2. Deduction says:

      It is self explanatory. If you cant understand it no point anyone explaining to you.

  14. Gadget says:

    Its not self-explanatory in that it requires qualification to make any sense. FTTC as a technology is uncontended from the point of end use to the cabinet and in the design used here has an uncontended ethernet connection back to the headend. That’s not to say what happens from there will not be contended lightly or heavily depending on the commercial stance of the ISP supplying service.

    Compare that with a traditional cable infrastructure which is little more than a big LAN and see which qualifies for the “suffers congestion” label.

    Of course its not as good as individual fibre all the way to the end user, but its what can be afforded at the moment.

    1. FibreFred says:

      Gadget his whole ethos on this site is just to post comments like that to incite argument , nothing more this one is no different and you are already and somerset being drawn in. He doesnt seek a sensible discussion just to incite argument otherwise known as trolling. Residential broadband is designed as a contended service as we all know

    2. Deduction says:

      Quote”Residential broadband is designed as a contended service as we all know”

      Glad you realise now you can stop mentioning Virgin is contended and/or has congestion in every Virgin related news item.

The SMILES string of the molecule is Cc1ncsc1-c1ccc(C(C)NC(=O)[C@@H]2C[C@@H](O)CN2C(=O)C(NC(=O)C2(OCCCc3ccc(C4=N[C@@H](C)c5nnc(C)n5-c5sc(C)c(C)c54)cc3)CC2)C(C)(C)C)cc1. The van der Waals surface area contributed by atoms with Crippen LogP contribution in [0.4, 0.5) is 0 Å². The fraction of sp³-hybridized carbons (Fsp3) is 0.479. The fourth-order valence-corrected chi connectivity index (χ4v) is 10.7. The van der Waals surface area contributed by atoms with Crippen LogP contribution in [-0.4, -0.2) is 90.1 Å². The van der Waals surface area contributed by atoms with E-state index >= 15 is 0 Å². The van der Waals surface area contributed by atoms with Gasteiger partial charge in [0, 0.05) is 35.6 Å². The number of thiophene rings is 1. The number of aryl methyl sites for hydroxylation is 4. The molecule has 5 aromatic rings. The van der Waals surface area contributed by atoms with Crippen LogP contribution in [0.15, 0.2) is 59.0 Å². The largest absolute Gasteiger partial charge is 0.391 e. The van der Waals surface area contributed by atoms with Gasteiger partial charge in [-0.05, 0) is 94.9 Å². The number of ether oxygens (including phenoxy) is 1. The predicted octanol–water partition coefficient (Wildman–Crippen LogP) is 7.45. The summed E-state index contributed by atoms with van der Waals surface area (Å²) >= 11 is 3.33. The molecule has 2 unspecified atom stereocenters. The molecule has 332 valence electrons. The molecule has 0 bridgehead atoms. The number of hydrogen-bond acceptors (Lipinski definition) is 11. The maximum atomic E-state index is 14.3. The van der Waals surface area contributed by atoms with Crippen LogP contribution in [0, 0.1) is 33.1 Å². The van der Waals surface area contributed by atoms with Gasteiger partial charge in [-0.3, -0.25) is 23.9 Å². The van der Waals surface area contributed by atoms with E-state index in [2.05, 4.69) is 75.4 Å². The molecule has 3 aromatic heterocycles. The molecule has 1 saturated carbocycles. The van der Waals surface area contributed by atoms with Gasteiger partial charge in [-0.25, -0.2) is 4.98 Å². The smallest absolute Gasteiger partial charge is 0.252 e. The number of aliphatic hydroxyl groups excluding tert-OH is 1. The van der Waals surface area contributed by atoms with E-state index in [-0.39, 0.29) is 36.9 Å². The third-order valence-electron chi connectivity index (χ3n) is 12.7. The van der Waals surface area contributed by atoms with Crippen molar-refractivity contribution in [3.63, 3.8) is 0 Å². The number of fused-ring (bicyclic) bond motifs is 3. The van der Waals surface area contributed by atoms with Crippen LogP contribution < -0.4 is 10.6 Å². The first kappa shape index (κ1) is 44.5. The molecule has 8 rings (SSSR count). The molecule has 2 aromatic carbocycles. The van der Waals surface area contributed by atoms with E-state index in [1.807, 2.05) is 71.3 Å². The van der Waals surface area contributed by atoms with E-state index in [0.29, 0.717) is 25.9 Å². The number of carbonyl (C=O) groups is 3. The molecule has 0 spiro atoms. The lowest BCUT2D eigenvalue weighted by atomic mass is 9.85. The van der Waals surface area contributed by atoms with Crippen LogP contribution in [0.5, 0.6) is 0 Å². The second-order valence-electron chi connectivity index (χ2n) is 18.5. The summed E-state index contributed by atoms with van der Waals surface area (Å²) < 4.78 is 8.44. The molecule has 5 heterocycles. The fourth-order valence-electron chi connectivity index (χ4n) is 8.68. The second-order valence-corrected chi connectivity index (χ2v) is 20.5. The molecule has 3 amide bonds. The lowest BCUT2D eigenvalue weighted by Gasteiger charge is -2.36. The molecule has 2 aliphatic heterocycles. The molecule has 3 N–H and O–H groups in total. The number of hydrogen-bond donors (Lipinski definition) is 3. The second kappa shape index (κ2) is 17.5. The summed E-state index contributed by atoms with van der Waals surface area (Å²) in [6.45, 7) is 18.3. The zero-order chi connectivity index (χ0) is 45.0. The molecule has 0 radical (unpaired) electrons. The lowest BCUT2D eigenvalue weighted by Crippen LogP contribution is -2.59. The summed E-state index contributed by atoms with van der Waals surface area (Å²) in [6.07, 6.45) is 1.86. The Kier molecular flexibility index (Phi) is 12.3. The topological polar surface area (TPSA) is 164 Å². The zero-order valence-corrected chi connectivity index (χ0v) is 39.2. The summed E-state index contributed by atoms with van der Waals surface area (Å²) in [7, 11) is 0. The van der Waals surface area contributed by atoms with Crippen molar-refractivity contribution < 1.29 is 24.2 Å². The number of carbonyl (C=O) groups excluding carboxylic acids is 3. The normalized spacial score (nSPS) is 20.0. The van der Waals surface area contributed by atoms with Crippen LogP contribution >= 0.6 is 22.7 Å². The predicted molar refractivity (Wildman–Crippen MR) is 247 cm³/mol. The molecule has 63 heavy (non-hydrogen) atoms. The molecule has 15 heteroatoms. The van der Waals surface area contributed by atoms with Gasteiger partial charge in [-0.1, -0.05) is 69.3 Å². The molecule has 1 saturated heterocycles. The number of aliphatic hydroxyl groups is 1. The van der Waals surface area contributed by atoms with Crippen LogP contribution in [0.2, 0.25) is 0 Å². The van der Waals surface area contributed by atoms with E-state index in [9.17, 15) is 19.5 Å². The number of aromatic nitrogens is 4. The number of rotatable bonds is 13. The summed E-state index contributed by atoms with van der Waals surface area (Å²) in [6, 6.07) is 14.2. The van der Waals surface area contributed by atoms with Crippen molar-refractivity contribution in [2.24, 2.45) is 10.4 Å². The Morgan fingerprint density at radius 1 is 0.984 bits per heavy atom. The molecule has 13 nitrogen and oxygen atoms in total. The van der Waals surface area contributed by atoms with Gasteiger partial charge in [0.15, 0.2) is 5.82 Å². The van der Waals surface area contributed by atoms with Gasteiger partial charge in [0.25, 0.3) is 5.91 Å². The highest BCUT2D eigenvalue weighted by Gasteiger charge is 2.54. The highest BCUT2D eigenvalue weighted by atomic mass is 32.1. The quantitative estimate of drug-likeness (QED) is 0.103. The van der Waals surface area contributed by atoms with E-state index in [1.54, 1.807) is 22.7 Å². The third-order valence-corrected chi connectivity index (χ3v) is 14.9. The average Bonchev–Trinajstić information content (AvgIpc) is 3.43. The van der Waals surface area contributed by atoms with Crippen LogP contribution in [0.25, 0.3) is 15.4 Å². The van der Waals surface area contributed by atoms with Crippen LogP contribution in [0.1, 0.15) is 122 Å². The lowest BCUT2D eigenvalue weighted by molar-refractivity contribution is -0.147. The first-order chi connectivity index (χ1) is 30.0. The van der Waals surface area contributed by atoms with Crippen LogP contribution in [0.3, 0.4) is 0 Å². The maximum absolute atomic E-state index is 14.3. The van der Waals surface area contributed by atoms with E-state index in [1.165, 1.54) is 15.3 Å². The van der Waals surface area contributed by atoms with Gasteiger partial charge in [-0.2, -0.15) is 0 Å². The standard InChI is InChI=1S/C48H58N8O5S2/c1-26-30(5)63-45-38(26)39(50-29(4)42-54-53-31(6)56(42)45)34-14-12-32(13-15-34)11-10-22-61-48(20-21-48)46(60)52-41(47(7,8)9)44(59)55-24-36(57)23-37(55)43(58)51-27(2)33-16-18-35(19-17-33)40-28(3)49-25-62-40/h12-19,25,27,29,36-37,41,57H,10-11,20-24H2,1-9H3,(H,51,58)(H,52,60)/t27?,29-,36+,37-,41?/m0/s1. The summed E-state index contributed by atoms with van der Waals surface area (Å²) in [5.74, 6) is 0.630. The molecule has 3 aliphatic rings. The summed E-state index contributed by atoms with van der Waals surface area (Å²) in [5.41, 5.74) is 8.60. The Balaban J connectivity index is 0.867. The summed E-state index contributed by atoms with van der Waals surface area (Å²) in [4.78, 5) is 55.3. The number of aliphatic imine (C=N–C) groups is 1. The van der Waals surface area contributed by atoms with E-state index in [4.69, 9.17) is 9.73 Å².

Amazing you think others talk crap when you have done it for months.

    3. FibreFred says:

      There’s contention and oversubscribed… Virgin has many complaints of over subscription which is what I refer to. Two different things, one is designed (contention) one is poor planning/not caring (over subscription)

    4. Deduction says:

      Where are these “complaints” to be found? Do you mean complaints about speed etc on Virgins own forums just as there are complaints on BTs forums about their FTTC product? Please provide evidence Virgin is over subscribed and BTs product is not. Both products are a contented based service, Evidence problems on one is purely contention as designed where as on the other it is not please.

      Otherwise i can only assume you are full of nonsense again.

      PS: Thought you were not going to respond to me anyway, perhaps that would be best if you just want to talk nonsense.

    5. FibreFred says:

      You can find all this information yourself troll, I won’t enter into one of your worthless trolling debates

    6. Deduction says:

      Yep ive found all the info, glad we agree FTTC is a poor technology that suffers congestion.